For nearly a dozen years, Puerto Rican-born Mayor Maurice A. Ferre not only survived the ethnic wars among Miami's black, white and Cuban-American communities, but in many ways stayed in office because of them.
Some saw the suave, 50-year-old architect as an essential bridge between feuding city factions. Others viewed him as a political beneficiary of the rifts among the three groups, skillfully frustrating the hopes of any one group to have him replaced in the highly symbolic but fiercely coveted $6,000-a-year job.
Now Ferre, dubbed a "political Houdini" by one former supporter because of his ability to escape seemingly inevitable defeat, is bidding for a seventh two-year term. And his two biggest problems are the Cubans and blacks, the largest voting blocs in this fast-changing city.
Even some of Ferre's opponents see the possibility of yet one more escape from defeat in the Nov. 5 nonpartisan election and in the almost certain runoff a week later. But the race is considered virtually wide open as campaigning begins in earnest.
The past year has seen a shift in the base that elected Ferre. Blacks, who gave him 97 percent of their vote two years ago, now are essentially split three ways. Cuban Americans are giving much of their support to Ferre's two Cuban-American challengers.
The splits, many believe, leave the mayor with enough support to make it through the election as one of the two top vote-getters, but not enough to win outright.
"He's probably the most gifted political figure in this country," said educator Marvin Dunn, one of the three leading challengers. "He's a survivor. He could survive this . . . . But the strongest leg of his triad is the black vote, and with the 'Gary Affair' he cut one of his legs or at least he severely damaged it."
The "Gary affair" occurred Oct. 25, 1984, at Robert E. Lee Junior High School on the outskirts of Liberty City, the mostly black community on Miami's north side that exploded in rioting four years earlier.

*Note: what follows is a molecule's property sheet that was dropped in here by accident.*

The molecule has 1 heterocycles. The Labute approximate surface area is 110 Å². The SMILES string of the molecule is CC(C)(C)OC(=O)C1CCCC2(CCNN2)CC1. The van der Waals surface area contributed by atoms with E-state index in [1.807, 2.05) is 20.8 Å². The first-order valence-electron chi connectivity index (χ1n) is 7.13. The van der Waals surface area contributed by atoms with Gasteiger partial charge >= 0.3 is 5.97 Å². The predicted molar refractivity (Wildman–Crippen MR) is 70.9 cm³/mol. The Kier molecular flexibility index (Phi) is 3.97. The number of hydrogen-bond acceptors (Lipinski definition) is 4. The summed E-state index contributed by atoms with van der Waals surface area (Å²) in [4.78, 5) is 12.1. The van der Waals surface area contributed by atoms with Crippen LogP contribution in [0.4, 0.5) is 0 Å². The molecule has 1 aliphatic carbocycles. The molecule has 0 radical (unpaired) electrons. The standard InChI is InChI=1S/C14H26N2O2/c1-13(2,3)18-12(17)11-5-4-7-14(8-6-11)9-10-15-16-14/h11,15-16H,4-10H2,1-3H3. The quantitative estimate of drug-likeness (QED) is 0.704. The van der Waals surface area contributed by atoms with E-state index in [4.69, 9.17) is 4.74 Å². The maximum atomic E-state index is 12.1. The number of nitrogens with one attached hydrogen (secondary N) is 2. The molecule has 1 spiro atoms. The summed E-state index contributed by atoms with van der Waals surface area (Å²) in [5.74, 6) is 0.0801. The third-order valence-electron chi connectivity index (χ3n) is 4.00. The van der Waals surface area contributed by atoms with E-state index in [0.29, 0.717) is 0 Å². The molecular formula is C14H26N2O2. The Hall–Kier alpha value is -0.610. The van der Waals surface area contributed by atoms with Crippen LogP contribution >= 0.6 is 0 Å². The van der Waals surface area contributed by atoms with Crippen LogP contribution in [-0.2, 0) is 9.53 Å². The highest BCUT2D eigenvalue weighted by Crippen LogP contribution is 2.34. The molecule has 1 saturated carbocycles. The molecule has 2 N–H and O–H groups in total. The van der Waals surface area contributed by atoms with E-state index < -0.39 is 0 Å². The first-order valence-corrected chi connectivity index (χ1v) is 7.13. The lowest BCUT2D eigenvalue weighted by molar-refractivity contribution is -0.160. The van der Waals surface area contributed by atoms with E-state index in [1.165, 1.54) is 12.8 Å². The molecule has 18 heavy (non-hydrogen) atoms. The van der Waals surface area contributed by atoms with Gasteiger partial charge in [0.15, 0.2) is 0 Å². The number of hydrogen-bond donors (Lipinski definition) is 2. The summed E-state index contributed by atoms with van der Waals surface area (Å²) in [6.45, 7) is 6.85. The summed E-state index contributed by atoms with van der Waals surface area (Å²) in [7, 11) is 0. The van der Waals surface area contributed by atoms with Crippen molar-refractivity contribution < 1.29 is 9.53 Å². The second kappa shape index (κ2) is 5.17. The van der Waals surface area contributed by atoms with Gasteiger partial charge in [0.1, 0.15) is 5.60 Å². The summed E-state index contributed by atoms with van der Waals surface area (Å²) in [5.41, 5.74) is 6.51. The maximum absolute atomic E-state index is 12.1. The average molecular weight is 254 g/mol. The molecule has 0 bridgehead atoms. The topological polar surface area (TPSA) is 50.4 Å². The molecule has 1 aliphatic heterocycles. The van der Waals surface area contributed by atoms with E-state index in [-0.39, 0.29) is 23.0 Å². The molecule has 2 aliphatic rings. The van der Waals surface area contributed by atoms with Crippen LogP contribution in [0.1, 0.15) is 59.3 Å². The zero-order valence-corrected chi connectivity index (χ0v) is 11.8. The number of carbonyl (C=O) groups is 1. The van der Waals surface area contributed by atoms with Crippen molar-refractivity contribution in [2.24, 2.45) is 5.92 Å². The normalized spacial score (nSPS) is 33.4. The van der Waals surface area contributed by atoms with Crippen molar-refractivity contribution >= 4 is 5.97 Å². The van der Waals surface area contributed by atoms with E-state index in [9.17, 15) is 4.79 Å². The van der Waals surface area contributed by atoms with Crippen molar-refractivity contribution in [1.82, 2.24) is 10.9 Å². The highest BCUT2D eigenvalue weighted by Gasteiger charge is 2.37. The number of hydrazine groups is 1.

Ferre voted with the two Cuban Americans on the five-member City Commission to fire City Manager Howard V. Gary, a hometown black hero who was the highest paid municipal official in the nation ($108,000 a year) -- not to mention the first of his race in the job.
The official reason for the firing was Gary's lack of effective communications. The widely accepted unspoken reason was a clash of strong wills, especially after Gary fired the city's white police chief, a target of heavy black criticism. Unforgiving black leaders say Ferre sandbagged them by joining in the firing. Rank-and-file blacks say worse.
The incident made Ferre what one observer termed "a marked man" in the eyes of many Miami blacks. "There is a lingering rage against Maurice Ferre," said Francena Thomas, a university administrator and a columnist for the Miami Times, a black weekly.
Only a year before, blacks gave Ferre an estimated 97 percent of their votes in a bitter runoff. A record black turnout was galvanized in part by a radio crusade warning of a "Cuban takeover" if lawyer Xavier Suarez won. Harvard-educated Suarez finished a scant 201 votes behind Ferre in the primary, but got only 45 percent of the runoff.
Ferre said the broadcasts came from unauthorized supporters, but many Cuban Americans and whites blame him for exploiting racial divisions. Traditionally, he has stayed in office by drawing at least a healthy minority of votes from each of those groups to combine with a majority of black votes.
"For years, he was bordering on great for this community," said lobbyist and former Ferre supporter Steve Ross. "Now, in order to hang on to what he's got, he'll do almost anything. With the kind of tinderbox that you have in Miami, you can't have that."
Ferre counters: "I have never used race as a tool or instrument of political advantage . . . . I did not invent racial tensions, racial divisions in Miami. Ethnic politics exists in America and that is an issue that is as old as the republic. There's nothing that anyone is going to do about that."
Much of the big money in this year's contest -- primarily from the downtown business community -- has shifted from Ferre to Cuban-American banker Raul Masvidal, 43, a political newcomer who has raised about $400,000, twice as much as Ferre, but is still struggling to build name recognition.